Per-process swap usage on Linux

It seems that there is no way to retrieve the per-process contribution to the swap page with the standard tools, at least on Lucid. This would only be a minor point in my endless trolling about the fact the Linux is not made for the sysadmins if it was not so hard to get it.

First of all, most searches on the Internet will lead to an answer that is entirely wrong. Most sources claim that VIRT = SWAP + RES (this is verbatim from the top manpage). This means that the size of the allocated virtual space is equal to the resident memory plus the swapped memory. This is obviously wrong, as it doesn’t take into account many reasons why the virtual memory of a process would grow. You might want to check this with this program :

#include <stdio.h>
#include <unistd.h>

int main(int argc, char ** argv)
    char * lapin = malloc(1024*1024*1024);
    return 0;

The memory usage for this program is, on a system with no swap :

$ ps -o pid,size,rss,cmd -p `pgrep memtest`
 6113 1048716 404 /tmp/memtest

A mere 400 kB, for a bit more than 1GB of virtual address space. The reason here is that as long as you do not touch the allocated pages, they will not be committed and will not use physical memory.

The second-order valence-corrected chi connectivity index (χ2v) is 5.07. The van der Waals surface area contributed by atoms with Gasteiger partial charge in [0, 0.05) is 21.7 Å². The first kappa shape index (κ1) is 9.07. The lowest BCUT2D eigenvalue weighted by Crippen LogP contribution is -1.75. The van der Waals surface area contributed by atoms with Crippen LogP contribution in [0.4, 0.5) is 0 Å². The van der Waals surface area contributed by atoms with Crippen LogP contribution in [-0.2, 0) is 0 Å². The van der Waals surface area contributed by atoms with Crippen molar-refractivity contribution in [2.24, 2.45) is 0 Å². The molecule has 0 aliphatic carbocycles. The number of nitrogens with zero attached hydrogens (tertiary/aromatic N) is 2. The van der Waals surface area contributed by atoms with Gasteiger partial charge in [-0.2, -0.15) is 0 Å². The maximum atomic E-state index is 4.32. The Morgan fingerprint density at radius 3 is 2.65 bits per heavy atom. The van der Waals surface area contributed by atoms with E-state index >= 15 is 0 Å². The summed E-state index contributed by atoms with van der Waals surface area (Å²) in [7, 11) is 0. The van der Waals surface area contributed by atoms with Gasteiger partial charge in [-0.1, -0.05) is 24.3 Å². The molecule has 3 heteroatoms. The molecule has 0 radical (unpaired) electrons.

The correct answer is to produce a script that will parse /proc/*/smaps. You will find many shell scripts on the Internet, but they spawn tons of processes and are probably not what you want on a swapping host. I suggest either writing a small executable, or just doing it in perl. It should be possible for an experienced monger to produce a one-liner, but this seems to work (sort -g the output) :

#!/usr/bin/perl -w

opendir(my $PROC,"/proc");

print "SWAP\tPID\tEXE\n";

foreach $pid (grep {/^[0-9]+$/} readdir($PROC)) {
    $swap = 0;
    open(my $SMAPS, "/proc/$pid/smaps");
    while(<$SMAPS>) { next if (!/^Swap:\s+(\d+) kB$/); $swap += $1; }
    next if($swap == 0);
    $link = readlink "/proc/$pid/exe";
    print "$swap\t$pid\t$link\n";

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